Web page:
These poignant vignettes, sometimes expressed via chock-a-block arrangements, and sometimes contained within a single, large-format work, employ all the magic of successful surrealist art by beguilingly de-familiarizing the familiar. Read the rest of this entry »
Jennifer Cronin’s nude self-portraits are demure, with wet hair or strategically placed limbs covering other unmentionables. She sets herself against a backdrop of oftentimes Caravaggio-esque, dramatically lit domestic interiors. The bathroom, that most intimate and tight quartered room of the house, features prominently. A student of both art and psychology, and a suburbanite born and raised, Cronin appears as equally uncomfortable in the banal spaces she occupies as she is in her own bare skin. That tension manifests itself in figurative amalgamations, varying in form from the goofy glob to the haunting wispy vapour that accompany her as she squats on the toilet, soaks in the tub or scrutinizes her own reflection in a vanity mirror. The shape-shifting apparitions splinter the intimacy of the scenes, adding their own emotionally charged presence to the composition, sometimes with humor, as they ooze between Cronin’s finger tips, and sometimes as an eerily Hitchcockian stalker, when an outstretched paint stroke issuing from the shadows gropes toward her unsuspecting bare shoulder.
Director of the Elephant Room gallery Kimberly Atwood selected the name for the gallery from the idiomatic “elephant in the room,” hoping that the art on display in the spare but well-finished room would serve as that enormous non-sequitur in need of contemplation and confrontation—and in this suite of paintings, it does. (Thea Nichols)
Through June 12 at Elephant Room Art Gallery, 704 S. Wabash
British photographer Sarah Pickering has devoted herself to documenting in color and black-and-white the sites where first responders train for disasters and civil disorders in environments constructed for the purpose of simulating the dangers that they might have to confront in the real world. Pickering has a special taste for shooting modest rooms that have been set on fire for her and controlled explosions and gas clouds in the fields, but her premier endeavor is her series on Denton, England, a stage-set microcosm of a mid-size city existing only to be the scene of riot training for SWAT teams. When Pickering is around, Denton is depopulated, but signs remain of what the police are meant to control; a barricade of shopping carts, tires and construction boards blocks off an alley framed by dismal working-class flats that are simply facades. Although she has a socially critical intent, Pickering’s images turn out to be politically neutral; those who support the state will be happy that the security forces are sharpening their skills, and opponents of the ruling order will detect the mechanisms of malign power. (Michael Weinstein)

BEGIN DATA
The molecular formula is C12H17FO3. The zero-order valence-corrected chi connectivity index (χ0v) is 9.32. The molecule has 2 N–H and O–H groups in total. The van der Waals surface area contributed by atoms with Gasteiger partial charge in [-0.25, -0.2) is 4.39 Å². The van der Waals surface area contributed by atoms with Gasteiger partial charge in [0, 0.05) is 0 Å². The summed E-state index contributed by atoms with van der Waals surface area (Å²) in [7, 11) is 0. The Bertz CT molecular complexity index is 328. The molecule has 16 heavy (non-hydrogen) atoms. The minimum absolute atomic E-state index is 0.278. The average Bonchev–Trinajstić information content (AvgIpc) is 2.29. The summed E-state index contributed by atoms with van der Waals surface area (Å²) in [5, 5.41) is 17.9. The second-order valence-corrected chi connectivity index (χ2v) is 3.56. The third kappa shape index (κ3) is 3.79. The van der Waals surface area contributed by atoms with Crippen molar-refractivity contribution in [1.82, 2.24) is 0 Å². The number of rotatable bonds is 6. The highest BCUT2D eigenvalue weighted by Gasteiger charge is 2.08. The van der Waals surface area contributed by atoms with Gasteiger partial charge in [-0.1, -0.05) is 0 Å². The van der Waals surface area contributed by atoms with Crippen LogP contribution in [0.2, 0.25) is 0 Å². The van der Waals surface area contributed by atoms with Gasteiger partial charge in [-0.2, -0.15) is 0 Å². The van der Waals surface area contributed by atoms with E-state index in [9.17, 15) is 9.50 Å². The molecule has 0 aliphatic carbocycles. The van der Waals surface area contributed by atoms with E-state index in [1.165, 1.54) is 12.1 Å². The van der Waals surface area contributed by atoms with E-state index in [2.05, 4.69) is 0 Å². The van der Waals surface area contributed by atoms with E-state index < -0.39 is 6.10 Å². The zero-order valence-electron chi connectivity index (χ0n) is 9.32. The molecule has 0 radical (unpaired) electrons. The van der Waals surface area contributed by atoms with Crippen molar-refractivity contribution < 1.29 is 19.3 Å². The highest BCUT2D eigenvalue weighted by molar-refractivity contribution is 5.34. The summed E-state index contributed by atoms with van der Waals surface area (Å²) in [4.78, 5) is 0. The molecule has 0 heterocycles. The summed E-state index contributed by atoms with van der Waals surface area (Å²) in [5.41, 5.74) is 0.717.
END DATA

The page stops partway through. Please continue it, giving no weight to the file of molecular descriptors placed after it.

Through May 23 at the Museum of Contemporary Photography, 600 S. Michigan.
Václav Chochola, "Lamp," 1947
From 1967 through 2002, Chicago’s Baruch Gallery played a unique role as the only space outside Czechoslovakia that specialized in showcasing that country’s rich photographic tradition. In putting images from the Baruch collection’s deep reserves on public display at the Museum of Contemporary Photography, curator Karen Irvine has performed a service by exposing the Czech modernist tradition’s variety, ranging from the grandmaster Jan Sudek’s emotive studies of cityscapes and intimate landscapes, through Jaroslav Rossler’s cubist abstractions, to Jan Saudek’s kinky and decadent surrealistic scenarios shot in his basement studio during the Communist era. Spanning the period between the first world war and the early post-Communist years, the images here by nine of the most important Czech photographers will convince the viewer of the pertinence of the widespread critical judgment that mid-twentieth century photography was dominated by France, Germany, the United States and Czechoslovakia. Look at Sudek’s deep and clouded study of a strand of trees in the mist and you will know why Anne Baruch embraced and loved the Czech tradition for its “poetic modernism.” (Michael Weinstein)
Through March 28 at the Museum of Contemporary Photography, 600 S. Michigan.